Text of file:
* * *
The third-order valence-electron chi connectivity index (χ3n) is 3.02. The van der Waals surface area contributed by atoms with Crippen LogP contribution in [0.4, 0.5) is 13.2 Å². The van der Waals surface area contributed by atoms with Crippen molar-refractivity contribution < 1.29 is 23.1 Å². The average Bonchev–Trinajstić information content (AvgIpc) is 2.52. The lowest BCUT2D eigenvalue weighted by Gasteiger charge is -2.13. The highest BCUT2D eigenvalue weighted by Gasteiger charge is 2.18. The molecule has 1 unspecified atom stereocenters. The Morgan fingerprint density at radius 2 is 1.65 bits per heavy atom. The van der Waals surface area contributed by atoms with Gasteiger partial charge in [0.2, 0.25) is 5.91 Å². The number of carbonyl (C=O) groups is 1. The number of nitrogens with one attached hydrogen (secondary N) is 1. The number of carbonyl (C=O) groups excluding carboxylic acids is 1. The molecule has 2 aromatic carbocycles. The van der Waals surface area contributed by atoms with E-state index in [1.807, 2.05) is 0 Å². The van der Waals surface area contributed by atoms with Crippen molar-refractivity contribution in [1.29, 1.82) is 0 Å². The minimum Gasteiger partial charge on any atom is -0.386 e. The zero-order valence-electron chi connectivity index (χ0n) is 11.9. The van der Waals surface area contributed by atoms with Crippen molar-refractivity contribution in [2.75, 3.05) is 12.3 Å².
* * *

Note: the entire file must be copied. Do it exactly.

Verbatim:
The third-order valence-electron chi connectivity index (χ3n) is 3.02. The van der Waals surface area contributed by atoms with Crippen LogP contribution in [0.4, 0.5) is 13.2 Å². The van der Waals surface area contributed by atoms with Crippen molar-refractivity contribution < 1.29 is 23.1 Å². The average Bonchev–Trinajstić information content (AvgIpc) is 2.52. The lowest BCUT2D eigenvalue weighted by Gasteiger charge is -2.13. The highest BCUT2D eigenvalue weighted by Gasteiger charge is 2.18. The molecule has 1 unspecified atom stereocenters. The Morgan fingerprint density at radius 2 is 1.65 bits per heavy atom. The van der Waals surface area contributed by atoms with Gasteiger partial charge in [0.2, 0.25) is 5.91 Å². The number of carbonyl (C=O) groups is 1. The number of nitrogens with one attached hydrogen (secondary N) is 1. The number of carbonyl (C=O) groups excluding carboxylic acids is 1. The molecule has 2 aromatic carbocycles. The van der Waals surface area contributed by atoms with E-state index in [1.807, 2.05) is 0 Å². The van der Waals surface area contributed by atoms with Crippen molar-refractivity contribution in [1.29, 1.82) is 0 Å². The minimum Gasteiger partial charge on any atom is -0.386 e. The zero-order valence-electron chi connectivity index (χ0n) is 11.9. The van der Waals surface area contributed by atoms with Crippen molar-refractivity contribution in [2.75, 3.05) is 12.3 Å².